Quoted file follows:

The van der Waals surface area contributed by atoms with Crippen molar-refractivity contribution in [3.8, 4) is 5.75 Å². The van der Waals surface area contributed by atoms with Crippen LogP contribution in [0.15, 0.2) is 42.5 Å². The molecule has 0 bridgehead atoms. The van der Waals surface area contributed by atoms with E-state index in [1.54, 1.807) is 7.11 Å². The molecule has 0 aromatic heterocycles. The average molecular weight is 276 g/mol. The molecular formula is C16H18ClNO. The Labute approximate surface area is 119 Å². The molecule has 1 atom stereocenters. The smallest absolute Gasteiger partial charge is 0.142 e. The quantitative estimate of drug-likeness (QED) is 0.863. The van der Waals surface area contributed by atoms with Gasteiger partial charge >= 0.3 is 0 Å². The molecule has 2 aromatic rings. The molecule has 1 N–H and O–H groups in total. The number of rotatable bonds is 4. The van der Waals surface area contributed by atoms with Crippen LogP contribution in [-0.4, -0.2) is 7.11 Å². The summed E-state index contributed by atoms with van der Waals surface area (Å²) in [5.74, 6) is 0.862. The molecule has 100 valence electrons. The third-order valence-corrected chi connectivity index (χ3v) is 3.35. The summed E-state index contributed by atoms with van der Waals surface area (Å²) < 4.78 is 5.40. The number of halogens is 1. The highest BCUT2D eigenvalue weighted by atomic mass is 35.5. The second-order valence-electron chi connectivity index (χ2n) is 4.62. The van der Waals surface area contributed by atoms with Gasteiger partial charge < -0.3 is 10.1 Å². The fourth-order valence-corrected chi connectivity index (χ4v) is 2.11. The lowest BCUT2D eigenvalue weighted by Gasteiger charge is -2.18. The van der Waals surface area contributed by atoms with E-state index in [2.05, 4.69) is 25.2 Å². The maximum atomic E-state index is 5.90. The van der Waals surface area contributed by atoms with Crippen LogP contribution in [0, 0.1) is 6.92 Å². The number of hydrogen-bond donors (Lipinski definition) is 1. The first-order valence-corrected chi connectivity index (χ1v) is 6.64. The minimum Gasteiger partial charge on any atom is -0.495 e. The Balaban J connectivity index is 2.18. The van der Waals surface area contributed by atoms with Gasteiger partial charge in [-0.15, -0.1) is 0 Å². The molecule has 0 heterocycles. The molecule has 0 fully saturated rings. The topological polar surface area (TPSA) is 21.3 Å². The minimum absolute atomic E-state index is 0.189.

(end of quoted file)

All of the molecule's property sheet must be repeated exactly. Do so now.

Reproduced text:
The van der Waals surface area contributed by atoms with Crippen molar-refractivity contribution in [3.8, 4) is 5.75 Å². The van der Waals surface area contributed by atoms with Crippen LogP contribution in [0.15, 0.2) is 42.5 Å². The molecule has 0 bridgehead atoms. The van der Waals surface area contributed by atoms with E-state index in [1.54, 1.807) is 7.11 Å². The molecule has 0 aromatic heterocycles. The average molecular weight is 276 g/mol. The molecular formula is C16H18ClNO. The Labute approximate surface area is 119 Å². The molecule has 1 atom stereocenters. The smallest absolute Gasteiger partial charge is 0.142 e. The quantitative estimate of drug-likeness (QED) is 0.863. The van der Waals surface area contributed by atoms with Gasteiger partial charge >= 0.3 is 0 Å². The molecule has 2 aromatic rings. The molecule has 1 N–H and O–H groups in total. The number of rotatable bonds is 4. The van der Waals surface area contributed by atoms with Crippen LogP contribution in [-0.4, -0.2) is 7.11 Å². The summed E-state index contributed by atoms with van der Waals surface area (Å²) in [5.74, 6) is 0.862. The molecule has 100 valence electrons. The third-order valence-corrected chi connectivity index (χ3v) is 3.35. The summed E-state index contributed by atoms with van der Waals surface area (Å²) < 4.78 is 5.40. The number of halogens is 1. The highest BCUT2D eigenvalue weighted by atomic mass is 35.5. The second-order valence-electron chi connectivity index (χ2n) is 4.62. The van der Waals surface area contributed by atoms with Gasteiger partial charge < -0.3 is 10.1 Å². The fourth-order valence-corrected chi connectivity index (χ4v) is 2.11. The lowest BCUT2D eigenvalue weighted by Gasteiger charge is -2.18. The van der Waals surface area contributed by atoms with E-state index in [2.05, 4.69) is 25.2 Å². The maximum atomic E-state index is 5.90. The van der Waals surface area contributed by atoms with Crippen LogP contribution in [0, 0.1) is 6.92 Å². The number of hydrogen-bond donors (Lipinski definition) is 1. The first-order valence-corrected chi connectivity index (χ1v) is 6.64. The minimum Gasteiger partial charge on any atom is -0.495 e. The Balaban J connectivity index is 2.18. The van der Waals surface area contributed by atoms with Gasteiger partial charge in [-0.15, -0.1) is 0 Å². The molecule has 0 heterocycles. The molecule has 0 fully saturated rings. The topological polar surface area (TPSA) is 21.3 Å². The minimum absolute atomic E-state index is 0.189.